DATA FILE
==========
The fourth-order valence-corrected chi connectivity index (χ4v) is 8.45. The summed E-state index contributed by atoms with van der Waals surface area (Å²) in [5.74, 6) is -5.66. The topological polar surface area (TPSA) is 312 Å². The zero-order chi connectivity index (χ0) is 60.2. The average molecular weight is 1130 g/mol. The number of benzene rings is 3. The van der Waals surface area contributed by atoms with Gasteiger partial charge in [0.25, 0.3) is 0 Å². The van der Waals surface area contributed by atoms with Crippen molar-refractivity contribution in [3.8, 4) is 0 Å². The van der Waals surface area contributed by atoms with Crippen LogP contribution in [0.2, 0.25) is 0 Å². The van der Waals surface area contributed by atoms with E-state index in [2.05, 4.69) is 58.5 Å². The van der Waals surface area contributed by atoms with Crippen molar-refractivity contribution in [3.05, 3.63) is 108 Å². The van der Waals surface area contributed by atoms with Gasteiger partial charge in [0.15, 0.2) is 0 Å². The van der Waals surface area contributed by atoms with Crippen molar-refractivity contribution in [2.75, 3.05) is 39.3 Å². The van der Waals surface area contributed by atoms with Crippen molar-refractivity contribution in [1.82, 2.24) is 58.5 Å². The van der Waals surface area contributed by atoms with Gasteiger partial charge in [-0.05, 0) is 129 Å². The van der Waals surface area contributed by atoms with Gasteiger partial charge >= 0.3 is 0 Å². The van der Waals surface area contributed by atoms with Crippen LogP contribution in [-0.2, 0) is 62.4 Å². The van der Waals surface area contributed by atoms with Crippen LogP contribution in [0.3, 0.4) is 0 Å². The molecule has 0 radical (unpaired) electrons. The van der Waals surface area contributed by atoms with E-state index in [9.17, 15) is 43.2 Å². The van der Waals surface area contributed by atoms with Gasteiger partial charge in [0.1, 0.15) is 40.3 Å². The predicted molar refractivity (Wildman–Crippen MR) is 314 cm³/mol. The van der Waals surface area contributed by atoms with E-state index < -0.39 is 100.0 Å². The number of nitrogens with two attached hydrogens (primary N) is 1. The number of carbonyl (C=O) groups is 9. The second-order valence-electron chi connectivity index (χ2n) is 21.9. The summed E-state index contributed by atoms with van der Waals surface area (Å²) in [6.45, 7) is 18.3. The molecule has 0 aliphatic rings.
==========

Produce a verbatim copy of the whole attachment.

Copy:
The fourth-order valence-corrected chi connectivity index (χ4v) is 8.45. The summed E-state index contributed by atoms with van der Waals surface area (Å²) in [5.74, 6) is -5.66. The topological polar surface area (TPSA) is 312 Å². The zero-order chi connectivity index (χ0) is 60.2. The average molecular weight is 1130 g/mol. The number of benzene rings is 3. The van der Waals surface area contributed by atoms with Gasteiger partial charge in [0.25, 0.3) is 0 Å². The van der Waals surface area contributed by atoms with Crippen molar-refractivity contribution in [3.8, 4) is 0 Å². The van der Waals surface area contributed by atoms with Crippen LogP contribution in [0.2, 0.25) is 0 Å². The van der Waals surface area contributed by atoms with E-state index in [2.05, 4.69) is 58.5 Å². The van der Waals surface area contributed by atoms with Crippen molar-refractivity contribution in [3.05, 3.63) is 108 Å². The van der Waals surface area contributed by atoms with Gasteiger partial charge in [0.15, 0.2) is 0 Å². The van der Waals surface area contributed by atoms with Crippen molar-refractivity contribution in [2.75, 3.05) is 39.3 Å². The van der Waals surface area contributed by atoms with Crippen molar-refractivity contribution in [1.82, 2.24) is 58.5 Å². The van der Waals surface area contributed by atoms with Gasteiger partial charge in [-0.05, 0) is 129 Å². The van der Waals surface area contributed by atoms with Gasteiger partial charge >= 0.3 is 0 Å². The van der Waals surface area contributed by atoms with Crippen LogP contribution in [-0.2, 0) is 62.4 Å². The van der Waals surface area contributed by atoms with Crippen LogP contribution in [0.3, 0.4) is 0 Å². The molecule has 0 radical (unpaired) electrons. The van der Waals surface area contributed by atoms with E-state index in [9.17, 15) is 43.2 Å². The van der Waals surface area contributed by atoms with Gasteiger partial charge in [0.1, 0.15) is 40.3 Å². The predicted molar refractivity (Wildman–Crippen MR) is 314 cm³/mol. The van der Waals surface area contributed by atoms with E-state index < -0.39 is 100.0 Å². The number of nitrogens with two attached hydrogens (primary N) is 1. The number of carbonyl (C=O) groups is 9. The second-order valence-electron chi connectivity index (χ2n) is 21.9. The summed E-state index contributed by atoms with van der Waals surface area (Å²) in [6.45, 7) is 18.3. The molecule has 0 aliphatic rings.